Senior Core Faculty, Department of Teaching and Learning. Dr. Sean Nank is an internationally recognized mathematics educator and has received the Presidential Awards for Excellence in Mathematics and Science Teaching (PAEMST). In addition to classroom teaching, he has worked with the United States Department of Education, National Science Foundation, California Department of Education, and California Commission on Teacher Credentialing. He has published two books titled Testing over Teaching: Mathematics Education in the 21st Century and The Making of a Presidential Mathematics and Science Educator. He also was appointed to represent the USA at ICME-12 in Korea as the mathematics assessment expert.
Sean Nank Home Page welcoming fellow PAEMST recipients, Presidential Award for Mathematics and Science Teachers, the book The Making of a Presidential Mathematics and Science Educator, PAEMST, nsf .
Dr. Sean Nank earned a P. at the University of California Riverside. He received the Presidential Awards for Excellence in Mathematics and Science Teaching (PAEMST) in 2009 for mathematics from California. Volume 1. Chicago, IL: Discovery Association Publishing House. com/Presidential Book. In S. Nank (E., The making of a presidential mathematics and science educator. Volume 1 (pp. 77-84).
Sean Nank earned a P. com), and is currently working on his third book.
PAEMST Seminar for Awardees of The Presidential Award for Excellence in Mathematics and Science Teaching - Dan Meyer. Dandy Candy Lesson I have always loved this task. He also has a great post on modeling. Dan also probed us for our take on it. There was consensus at my table that the definition was solid, but that modeling did not always have to be that comprehensive or limiting. He announced to the gathering that Volume 2 of The Making of a Presidential Mathematics and Science Educator is in the works. I met up with Jerry Young of Oregon, a fellow awardee from 2001 whom I really connected with in Washington DC, some 13 years ago. This was a treasured highlight of the trip.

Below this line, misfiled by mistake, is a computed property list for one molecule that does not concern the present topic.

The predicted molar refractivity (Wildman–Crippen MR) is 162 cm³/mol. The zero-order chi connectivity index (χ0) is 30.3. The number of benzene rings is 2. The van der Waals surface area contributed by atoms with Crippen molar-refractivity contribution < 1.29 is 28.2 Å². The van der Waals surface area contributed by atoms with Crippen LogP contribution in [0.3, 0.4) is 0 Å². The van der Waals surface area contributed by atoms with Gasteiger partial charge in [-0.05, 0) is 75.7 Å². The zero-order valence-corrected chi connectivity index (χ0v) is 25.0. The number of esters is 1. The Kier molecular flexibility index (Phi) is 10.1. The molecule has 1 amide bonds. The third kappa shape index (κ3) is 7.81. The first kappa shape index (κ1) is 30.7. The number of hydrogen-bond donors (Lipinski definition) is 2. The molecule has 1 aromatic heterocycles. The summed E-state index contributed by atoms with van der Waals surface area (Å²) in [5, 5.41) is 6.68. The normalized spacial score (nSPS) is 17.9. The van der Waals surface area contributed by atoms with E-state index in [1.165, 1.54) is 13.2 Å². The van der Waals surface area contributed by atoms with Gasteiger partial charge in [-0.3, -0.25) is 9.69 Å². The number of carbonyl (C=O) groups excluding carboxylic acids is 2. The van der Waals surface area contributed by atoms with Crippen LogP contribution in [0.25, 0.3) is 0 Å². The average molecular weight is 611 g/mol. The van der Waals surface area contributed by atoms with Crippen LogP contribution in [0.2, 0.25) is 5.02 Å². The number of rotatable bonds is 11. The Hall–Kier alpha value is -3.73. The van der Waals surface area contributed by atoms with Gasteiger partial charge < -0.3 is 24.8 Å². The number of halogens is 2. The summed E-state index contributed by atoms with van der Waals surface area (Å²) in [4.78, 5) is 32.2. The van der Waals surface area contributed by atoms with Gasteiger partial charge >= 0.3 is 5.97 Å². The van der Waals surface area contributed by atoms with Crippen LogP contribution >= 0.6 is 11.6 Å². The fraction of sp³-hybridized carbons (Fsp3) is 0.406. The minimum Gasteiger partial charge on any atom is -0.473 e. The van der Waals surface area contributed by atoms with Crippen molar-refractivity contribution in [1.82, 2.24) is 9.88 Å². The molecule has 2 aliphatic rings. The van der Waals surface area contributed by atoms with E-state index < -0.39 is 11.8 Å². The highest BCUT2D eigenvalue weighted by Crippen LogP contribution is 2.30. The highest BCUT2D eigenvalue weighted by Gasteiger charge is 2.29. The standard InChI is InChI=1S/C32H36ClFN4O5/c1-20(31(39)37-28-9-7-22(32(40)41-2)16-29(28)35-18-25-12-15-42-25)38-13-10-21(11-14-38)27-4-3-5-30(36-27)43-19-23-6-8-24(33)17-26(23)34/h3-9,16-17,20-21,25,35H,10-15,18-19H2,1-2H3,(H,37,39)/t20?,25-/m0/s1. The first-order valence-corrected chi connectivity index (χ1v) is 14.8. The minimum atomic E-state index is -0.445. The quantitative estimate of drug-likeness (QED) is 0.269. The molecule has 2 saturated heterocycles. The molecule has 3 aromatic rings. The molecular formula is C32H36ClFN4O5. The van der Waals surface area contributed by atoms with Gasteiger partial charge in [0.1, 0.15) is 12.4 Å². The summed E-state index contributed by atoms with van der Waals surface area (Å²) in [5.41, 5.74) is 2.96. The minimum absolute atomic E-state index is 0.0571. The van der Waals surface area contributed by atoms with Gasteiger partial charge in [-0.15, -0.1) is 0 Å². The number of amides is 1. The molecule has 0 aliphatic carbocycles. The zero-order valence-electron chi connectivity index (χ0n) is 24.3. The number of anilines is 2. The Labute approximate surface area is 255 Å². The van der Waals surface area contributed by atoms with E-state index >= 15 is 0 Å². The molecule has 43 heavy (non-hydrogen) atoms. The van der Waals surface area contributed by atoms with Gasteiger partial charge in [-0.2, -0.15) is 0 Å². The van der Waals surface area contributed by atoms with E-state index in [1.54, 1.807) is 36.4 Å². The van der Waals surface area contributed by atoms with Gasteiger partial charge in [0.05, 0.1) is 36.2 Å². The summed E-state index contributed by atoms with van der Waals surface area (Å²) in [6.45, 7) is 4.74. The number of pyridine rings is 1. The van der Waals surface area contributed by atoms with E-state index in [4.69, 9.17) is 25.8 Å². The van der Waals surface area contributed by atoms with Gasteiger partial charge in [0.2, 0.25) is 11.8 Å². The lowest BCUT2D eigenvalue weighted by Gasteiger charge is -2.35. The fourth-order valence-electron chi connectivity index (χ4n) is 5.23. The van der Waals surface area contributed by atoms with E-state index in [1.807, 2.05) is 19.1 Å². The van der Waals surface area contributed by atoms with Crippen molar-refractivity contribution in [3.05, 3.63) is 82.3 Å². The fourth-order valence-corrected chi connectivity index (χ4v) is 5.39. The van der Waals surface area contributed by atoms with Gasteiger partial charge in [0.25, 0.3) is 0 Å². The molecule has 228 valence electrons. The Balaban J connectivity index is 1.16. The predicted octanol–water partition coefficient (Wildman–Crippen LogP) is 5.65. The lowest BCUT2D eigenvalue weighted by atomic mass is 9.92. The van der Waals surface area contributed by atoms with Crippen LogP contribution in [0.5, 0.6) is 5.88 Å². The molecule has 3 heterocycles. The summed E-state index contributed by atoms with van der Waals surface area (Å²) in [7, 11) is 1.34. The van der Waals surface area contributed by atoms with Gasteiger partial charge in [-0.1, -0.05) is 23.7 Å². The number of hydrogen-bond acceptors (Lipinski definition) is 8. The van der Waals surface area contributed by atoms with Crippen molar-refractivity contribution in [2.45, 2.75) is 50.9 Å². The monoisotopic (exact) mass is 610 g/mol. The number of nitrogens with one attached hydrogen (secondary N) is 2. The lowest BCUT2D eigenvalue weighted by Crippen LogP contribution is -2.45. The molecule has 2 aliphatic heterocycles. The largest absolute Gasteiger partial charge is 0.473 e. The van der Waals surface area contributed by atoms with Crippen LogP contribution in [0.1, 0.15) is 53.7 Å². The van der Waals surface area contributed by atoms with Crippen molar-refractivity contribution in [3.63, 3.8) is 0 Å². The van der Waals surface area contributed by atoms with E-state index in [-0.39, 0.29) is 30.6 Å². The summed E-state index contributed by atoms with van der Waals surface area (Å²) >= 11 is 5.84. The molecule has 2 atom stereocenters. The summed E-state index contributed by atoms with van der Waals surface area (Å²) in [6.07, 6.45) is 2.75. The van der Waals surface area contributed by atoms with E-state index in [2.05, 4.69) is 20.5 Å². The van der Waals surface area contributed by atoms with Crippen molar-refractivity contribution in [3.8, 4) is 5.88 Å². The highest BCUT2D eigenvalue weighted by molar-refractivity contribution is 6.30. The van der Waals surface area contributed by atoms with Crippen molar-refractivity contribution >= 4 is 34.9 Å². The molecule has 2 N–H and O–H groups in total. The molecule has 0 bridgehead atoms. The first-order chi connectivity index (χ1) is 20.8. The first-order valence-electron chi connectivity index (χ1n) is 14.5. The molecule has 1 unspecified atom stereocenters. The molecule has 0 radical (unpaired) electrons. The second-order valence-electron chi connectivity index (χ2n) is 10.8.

who was one of Johnson’s professors and the third African-American man to earn a doctorate in mathematics. Claytor recognized Johnson’s exceptional mathematical talent and sharp curiosity. The career satisfaction that Johnson enjoyed apparently eluded her mentor, Claytor, however. Barriers for women of color in science.
Presidential Libraries Information about presidential libraries and the documents they maintain. The Presidential Libraries Act after 50 Years" Raymond Geselbracht and Timothy Walch discuss legislation that provided for the establishment of presidential libraries in this Prologue article. Independence and the Opening of the West: Harry S. Truman, Thomas Hart Benton, And the Making of the Mural " Raymond H. Geselbracht describes the creation of the mural for the Harry S. Truman Library in this Prologue article. Mutual Admiration and a Few Jokes: The Correspondence of Harry Truman with Groucho and Harpo Marx" Raymond H. Geselbracht's Prologue article highlights Truman's correspondence with the Marx Brothers.
Internet Archive BookReader. A history of mathematics.
Two Salt Lake City School District teachers have won Presidential Awards for Excellence in Mathematics and Science Teaching. SALT LAKE CITY - Two Salt Lake City School District teachers have won Presidential Awards for Excellence in Mathematics and Science Teaching. Carrie Caldwell, who has been an educator for 19 years, was honored along with Kristina Kaly, who has taught in the district for eight years. Caldwell most recently taught first, fourth and fifth grades at Riley Elementary School for five years. She was also an instructional mathematics coach for four years. Awardees receive a certificate signed by the president, a trip to Washington, .